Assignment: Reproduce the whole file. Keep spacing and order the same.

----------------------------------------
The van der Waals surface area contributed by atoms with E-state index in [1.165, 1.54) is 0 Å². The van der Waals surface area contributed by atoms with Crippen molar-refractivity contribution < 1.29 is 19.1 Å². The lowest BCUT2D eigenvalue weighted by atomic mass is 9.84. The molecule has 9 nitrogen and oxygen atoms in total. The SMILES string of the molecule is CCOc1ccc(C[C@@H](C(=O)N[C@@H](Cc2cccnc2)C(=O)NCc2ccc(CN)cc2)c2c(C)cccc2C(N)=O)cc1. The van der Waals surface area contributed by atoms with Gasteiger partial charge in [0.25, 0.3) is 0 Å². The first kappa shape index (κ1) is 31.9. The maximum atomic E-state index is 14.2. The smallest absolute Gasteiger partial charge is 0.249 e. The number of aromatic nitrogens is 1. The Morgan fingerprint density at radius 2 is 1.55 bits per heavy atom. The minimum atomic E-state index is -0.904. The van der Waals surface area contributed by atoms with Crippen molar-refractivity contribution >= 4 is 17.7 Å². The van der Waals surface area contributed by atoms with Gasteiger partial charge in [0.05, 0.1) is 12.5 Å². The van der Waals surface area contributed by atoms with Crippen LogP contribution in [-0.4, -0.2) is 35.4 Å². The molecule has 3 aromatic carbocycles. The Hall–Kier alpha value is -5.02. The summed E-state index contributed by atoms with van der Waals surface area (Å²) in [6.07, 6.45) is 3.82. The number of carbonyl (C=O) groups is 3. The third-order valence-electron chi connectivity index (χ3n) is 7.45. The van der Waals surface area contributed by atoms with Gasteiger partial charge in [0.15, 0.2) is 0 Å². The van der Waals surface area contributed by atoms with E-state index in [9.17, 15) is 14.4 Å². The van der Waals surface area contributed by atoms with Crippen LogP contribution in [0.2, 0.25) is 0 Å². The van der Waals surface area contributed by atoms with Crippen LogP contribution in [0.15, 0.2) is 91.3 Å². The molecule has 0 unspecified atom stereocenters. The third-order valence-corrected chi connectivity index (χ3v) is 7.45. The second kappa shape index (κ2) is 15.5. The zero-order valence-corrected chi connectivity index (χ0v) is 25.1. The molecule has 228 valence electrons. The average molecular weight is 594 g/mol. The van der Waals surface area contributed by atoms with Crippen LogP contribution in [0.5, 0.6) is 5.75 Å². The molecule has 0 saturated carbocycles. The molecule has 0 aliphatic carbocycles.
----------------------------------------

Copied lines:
The van der Waals surface area contributed by atoms with E-state index in [1.165, 1.54) is 0 Å². The van der Waals surface area contributed by atoms with Crippen molar-refractivity contribution < 1.29 is 19.1 Å². The lowest BCUT2D eigenvalue weighted by atomic mass is 9.84. The molecule has 9 nitrogen and oxygen atoms in total. The SMILES string of the molecule is CCOc1ccc(C[C@@H](C(=O)N[C@@H](Cc2cccnc2)C(=O)NCc2ccc(CN)cc2)c2c(C)cccc2C(N)=O)cc1. The van der Waals surface area contributed by atoms with Gasteiger partial charge in [0.25, 0.3) is 0 Å². The first kappa shape index (κ1) is 31.9. The maximum atomic E-state index is 14.2. The smallest absolute Gasteiger partial charge is 0.249 e. The number of aromatic nitrogens is 1. The Morgan fingerprint density at radius 2 is 1.55 bits per heavy atom. The minimum atomic E-state index is -0.904. The van der Waals surface area contributed by atoms with Crippen molar-refractivity contribution >= 4 is 17.7 Å². The van der Waals surface area contributed by atoms with Gasteiger partial charge in [0.05, 0.1) is 12.5 Å². The van der Waals surface area contributed by atoms with Crippen LogP contribution in [-0.4, -0.2) is 35.4 Å². The molecule has 3 aromatic carbocycles. The Hall–Kier alpha value is -5.02. The summed E-state index contributed by atoms with van der Waals surface area (Å²) in [6.07, 6.45) is 3.82. The number of carbonyl (C=O) groups is 3. The third-order valence-electron chi connectivity index (χ3n) is 7.45. The van der Waals surface area contributed by atoms with Gasteiger partial charge in [0.15, 0.2) is 0 Å². The van der Waals surface area contributed by atoms with E-state index in [9.17, 15) is 14.4 Å². The van der Waals surface area contributed by atoms with Crippen LogP contribution in [0.2, 0.25) is 0 Å². The van der Waals surface area contributed by atoms with Crippen LogP contribution in [0.15, 0.2) is 91.3 Å². The molecule has 0 unspecified atom stereocenters. The third-order valence-corrected chi connectivity index (χ3v) is 7.45. The second kappa shape index (κ2) is 15.5. The zero-order valence-corrected chi connectivity index (χ0v) is 25.1. The molecule has 228 valence electrons. The average molecular weight is 594 g/mol. The van der Waals surface area contributed by atoms with Crippen LogP contribution in [0.5, 0.6) is 5.75 Å². The molecule has 0 saturated carbocycles. The molecule has 0 aliphatic carbocycles.